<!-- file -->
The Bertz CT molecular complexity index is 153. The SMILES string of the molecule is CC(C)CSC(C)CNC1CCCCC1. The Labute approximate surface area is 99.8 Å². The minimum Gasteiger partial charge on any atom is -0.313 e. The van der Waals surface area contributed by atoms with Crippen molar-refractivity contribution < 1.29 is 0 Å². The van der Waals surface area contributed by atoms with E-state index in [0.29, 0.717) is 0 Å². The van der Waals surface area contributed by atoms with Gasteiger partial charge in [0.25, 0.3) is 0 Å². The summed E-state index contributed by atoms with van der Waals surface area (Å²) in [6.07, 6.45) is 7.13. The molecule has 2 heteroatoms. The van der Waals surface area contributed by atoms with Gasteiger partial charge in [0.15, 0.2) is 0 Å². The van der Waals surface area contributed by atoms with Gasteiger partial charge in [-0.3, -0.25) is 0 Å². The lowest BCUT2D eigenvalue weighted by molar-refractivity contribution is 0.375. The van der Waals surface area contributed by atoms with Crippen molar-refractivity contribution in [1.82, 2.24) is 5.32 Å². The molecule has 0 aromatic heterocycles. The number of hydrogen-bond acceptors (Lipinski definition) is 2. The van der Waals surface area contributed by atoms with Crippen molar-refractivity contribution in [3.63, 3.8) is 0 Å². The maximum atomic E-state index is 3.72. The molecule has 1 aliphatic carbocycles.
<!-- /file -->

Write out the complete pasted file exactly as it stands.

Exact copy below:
The Bertz CT molecular complexity index is 153. The SMILES string of the molecule is CC(C)CSC(C)CNC1CCCCC1. The Labute approximate surface area is 99.8 Å². The minimum Gasteiger partial charge on any atom is -0.313 e. The van der Waals surface area contributed by atoms with Crippen molar-refractivity contribution < 1.29 is 0 Å². The van der Waals surface area contributed by atoms with E-state index in [0.29, 0.717) is 0 Å². The van der Waals surface area contributed by atoms with Gasteiger partial charge in [0.25, 0.3) is 0 Å². The summed E-state index contributed by atoms with van der Waals surface area (Å²) in [6.07, 6.45) is 7.13. The molecule has 2 heteroatoms. The van der Waals surface area contributed by atoms with Gasteiger partial charge in [0.15, 0.2) is 0 Å². The van der Waals surface area contributed by atoms with Gasteiger partial charge in [-0.3, -0.25) is 0 Å². The lowest BCUT2D eigenvalue weighted by molar-refractivity contribution is 0.375. The van der Waals surface area contributed by atoms with Crippen molar-refractivity contribution in [1.82, 2.24) is 5.32 Å². The molecule has 0 aromatic heterocycles. The number of hydrogen-bond acceptors (Lipinski definition) is 2. The van der Waals surface area contributed by atoms with Crippen molar-refractivity contribution in [3.63, 3.8) is 0 Å². The maximum atomic E-state index is 3.72. The molecule has 1 aliphatic carbocycles.